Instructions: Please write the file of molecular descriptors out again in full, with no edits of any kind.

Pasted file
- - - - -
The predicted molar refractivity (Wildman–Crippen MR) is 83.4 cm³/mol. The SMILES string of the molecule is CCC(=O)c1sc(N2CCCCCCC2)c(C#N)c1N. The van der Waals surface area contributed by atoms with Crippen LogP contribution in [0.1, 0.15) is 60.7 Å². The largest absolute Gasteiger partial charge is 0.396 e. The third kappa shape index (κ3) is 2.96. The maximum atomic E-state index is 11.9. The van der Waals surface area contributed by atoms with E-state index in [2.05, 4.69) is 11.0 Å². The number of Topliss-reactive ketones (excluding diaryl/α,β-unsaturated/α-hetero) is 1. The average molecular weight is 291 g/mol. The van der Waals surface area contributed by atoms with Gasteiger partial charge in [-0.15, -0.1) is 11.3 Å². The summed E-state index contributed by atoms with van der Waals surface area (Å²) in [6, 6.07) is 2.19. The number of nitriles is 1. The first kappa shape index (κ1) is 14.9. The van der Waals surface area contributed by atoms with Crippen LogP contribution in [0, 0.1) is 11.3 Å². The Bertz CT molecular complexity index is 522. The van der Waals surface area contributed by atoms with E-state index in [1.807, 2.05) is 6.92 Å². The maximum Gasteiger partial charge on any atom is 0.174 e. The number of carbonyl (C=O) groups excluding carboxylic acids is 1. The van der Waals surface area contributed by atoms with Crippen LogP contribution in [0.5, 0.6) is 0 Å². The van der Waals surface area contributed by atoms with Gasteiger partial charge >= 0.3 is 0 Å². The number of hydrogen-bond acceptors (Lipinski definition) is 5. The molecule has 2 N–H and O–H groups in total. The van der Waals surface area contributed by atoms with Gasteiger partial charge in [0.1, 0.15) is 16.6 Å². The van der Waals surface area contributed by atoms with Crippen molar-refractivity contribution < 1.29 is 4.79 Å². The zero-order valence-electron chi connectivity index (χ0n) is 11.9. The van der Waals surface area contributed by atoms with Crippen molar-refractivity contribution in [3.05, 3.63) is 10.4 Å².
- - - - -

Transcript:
The predicted molar refractivity (Wildman–Crippen MR) is 83.4 cm³/mol. The SMILES string of the molecule is CCC(=O)c1sc(N2CCCCCCC2)c(C#N)c1N. The van der Waals surface area contributed by atoms with Crippen LogP contribution in [0.1, 0.15) is 60.7 Å². The largest absolute Gasteiger partial charge is 0.396 e. The third kappa shape index (κ3) is 2.96. The maximum atomic E-state index is 11.9. The van der Waals surface area contributed by atoms with E-state index in [2.05, 4.69) is 11.0 Å². The number of Topliss-reactive ketones (excluding diaryl/α,β-unsaturated/α-hetero) is 1. The average molecular weight is 291 g/mol. The van der Waals surface area contributed by atoms with Gasteiger partial charge in [-0.15, -0.1) is 11.3 Å². The summed E-state index contributed by atoms with van der Waals surface area (Å²) in [6, 6.07) is 2.19. The number of nitriles is 1. The first kappa shape index (κ1) is 14.9. The van der Waals surface area contributed by atoms with Crippen LogP contribution in [0, 0.1) is 11.3 Å². The Bertz CT molecular complexity index is 522. The van der Waals surface area contributed by atoms with E-state index in [1.807, 2.05) is 6.92 Å². The maximum Gasteiger partial charge on any atom is 0.174 e. The number of carbonyl (C=O) groups excluding carboxylic acids is 1. The van der Waals surface area contributed by atoms with Crippen LogP contribution in [0.5, 0.6) is 0 Å². The van der Waals surface area contributed by atoms with Gasteiger partial charge >= 0.3 is 0 Å². The number of hydrogen-bond acceptors (Lipinski definition) is 5. The molecule has 2 N–H and O–H groups in total. The van der Waals surface area contributed by atoms with Gasteiger partial charge in [0.1, 0.15) is 16.6 Å². The van der Waals surface area contributed by atoms with Crippen molar-refractivity contribution < 1.29 is 4.79 Å². The zero-order valence-electron chi connectivity index (χ0n) is 11.9. The van der Waals surface area contributed by atoms with Crippen molar-refractivity contribution in [3.05, 3.63) is 10.4 Å².